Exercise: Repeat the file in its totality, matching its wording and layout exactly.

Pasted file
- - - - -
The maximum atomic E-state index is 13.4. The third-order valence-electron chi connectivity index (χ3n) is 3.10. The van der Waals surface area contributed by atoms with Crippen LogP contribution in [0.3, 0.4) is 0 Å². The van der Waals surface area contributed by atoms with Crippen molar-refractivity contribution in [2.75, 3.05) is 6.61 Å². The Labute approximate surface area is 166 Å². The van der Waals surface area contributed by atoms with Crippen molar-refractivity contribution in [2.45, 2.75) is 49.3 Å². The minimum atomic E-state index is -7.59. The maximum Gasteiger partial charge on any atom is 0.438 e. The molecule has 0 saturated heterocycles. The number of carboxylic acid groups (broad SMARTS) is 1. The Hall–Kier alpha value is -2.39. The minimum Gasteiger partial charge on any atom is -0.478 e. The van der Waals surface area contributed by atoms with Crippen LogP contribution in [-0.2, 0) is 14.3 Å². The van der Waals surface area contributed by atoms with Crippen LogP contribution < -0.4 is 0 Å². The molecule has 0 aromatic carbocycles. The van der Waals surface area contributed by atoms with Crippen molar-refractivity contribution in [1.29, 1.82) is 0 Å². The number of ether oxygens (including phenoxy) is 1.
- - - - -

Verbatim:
The maximum atomic E-state index is 13.4. The third-order valence-electron chi connectivity index (χ3n) is 3.10. The van der Waals surface area contributed by atoms with Crippen LogP contribution in [0.3, 0.4) is 0 Å². The van der Waals surface area contributed by atoms with Crippen molar-refractivity contribution in [2.75, 3.05) is 6.61 Å². The Labute approximate surface area is 166 Å². The van der Waals surface area contributed by atoms with Crippen molar-refractivity contribution in [2.45, 2.75) is 49.3 Å². The minimum atomic E-state index is -7.59. The maximum Gasteiger partial charge on any atom is 0.438 e. The molecule has 0 saturated heterocycles. The number of carboxylic acid groups (broad SMARTS) is 1. The Hall–Kier alpha value is -2.39. The minimum Gasteiger partial charge on any atom is -0.478 e. The van der Waals surface area contributed by atoms with Crippen LogP contribution in [-0.2, 0) is 14.3 Å². The van der Waals surface area contributed by atoms with Crippen LogP contribution < -0.4 is 0 Å². The molecule has 0 aromatic carbocycles. The van der Waals surface area contributed by atoms with Crippen molar-refractivity contribution in [1.29, 1.82) is 0 Å². The number of ether oxygens (including phenoxy) is 1.